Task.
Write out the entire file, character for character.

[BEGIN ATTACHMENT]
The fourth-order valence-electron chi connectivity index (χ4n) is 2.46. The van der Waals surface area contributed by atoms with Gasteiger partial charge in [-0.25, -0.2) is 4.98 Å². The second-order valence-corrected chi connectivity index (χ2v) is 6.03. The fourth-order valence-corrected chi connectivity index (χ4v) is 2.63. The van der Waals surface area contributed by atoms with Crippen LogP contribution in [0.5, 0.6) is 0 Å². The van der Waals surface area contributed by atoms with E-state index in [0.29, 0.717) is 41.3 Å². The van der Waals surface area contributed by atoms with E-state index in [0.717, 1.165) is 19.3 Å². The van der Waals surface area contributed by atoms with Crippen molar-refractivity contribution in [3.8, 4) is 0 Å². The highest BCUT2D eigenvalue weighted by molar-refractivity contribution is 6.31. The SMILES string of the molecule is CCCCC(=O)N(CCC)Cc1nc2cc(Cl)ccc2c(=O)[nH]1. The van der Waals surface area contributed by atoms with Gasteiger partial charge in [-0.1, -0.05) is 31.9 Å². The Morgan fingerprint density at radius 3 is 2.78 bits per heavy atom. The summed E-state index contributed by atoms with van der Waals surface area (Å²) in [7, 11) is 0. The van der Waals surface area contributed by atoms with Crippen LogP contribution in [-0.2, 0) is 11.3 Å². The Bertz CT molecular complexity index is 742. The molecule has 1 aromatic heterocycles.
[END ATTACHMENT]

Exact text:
The fourth-order valence-electron chi connectivity index (χ4n) is 2.46. The van der Waals surface area contributed by atoms with Gasteiger partial charge in [-0.25, -0.2) is 4.98 Å². The second-order valence-corrected chi connectivity index (χ2v) is 6.03. The fourth-order valence-corrected chi connectivity index (χ4v) is 2.63. The van der Waals surface area contributed by atoms with Crippen LogP contribution in [0.5, 0.6) is 0 Å². The van der Waals surface area contributed by atoms with E-state index in [0.29, 0.717) is 41.3 Å². The van der Waals surface area contributed by atoms with E-state index in [0.717, 1.165) is 19.3 Å². The van der Waals surface area contributed by atoms with Crippen molar-refractivity contribution in [3.8, 4) is 0 Å². The highest BCUT2D eigenvalue weighted by molar-refractivity contribution is 6.31. The SMILES string of the molecule is CCCCC(=O)N(CCC)Cc1nc2cc(Cl)ccc2c(=O)[nH]1. The van der Waals surface area contributed by atoms with Gasteiger partial charge in [-0.1, -0.05) is 31.9 Å². The Morgan fingerprint density at radius 3 is 2.78 bits per heavy atom. The summed E-state index contributed by atoms with van der Waals surface area (Å²) in [7, 11) is 0. The van der Waals surface area contributed by atoms with Crippen LogP contribution in [-0.2, 0) is 11.3 Å². The Bertz CT molecular complexity index is 742. The molecule has 1 aromatic heterocycles.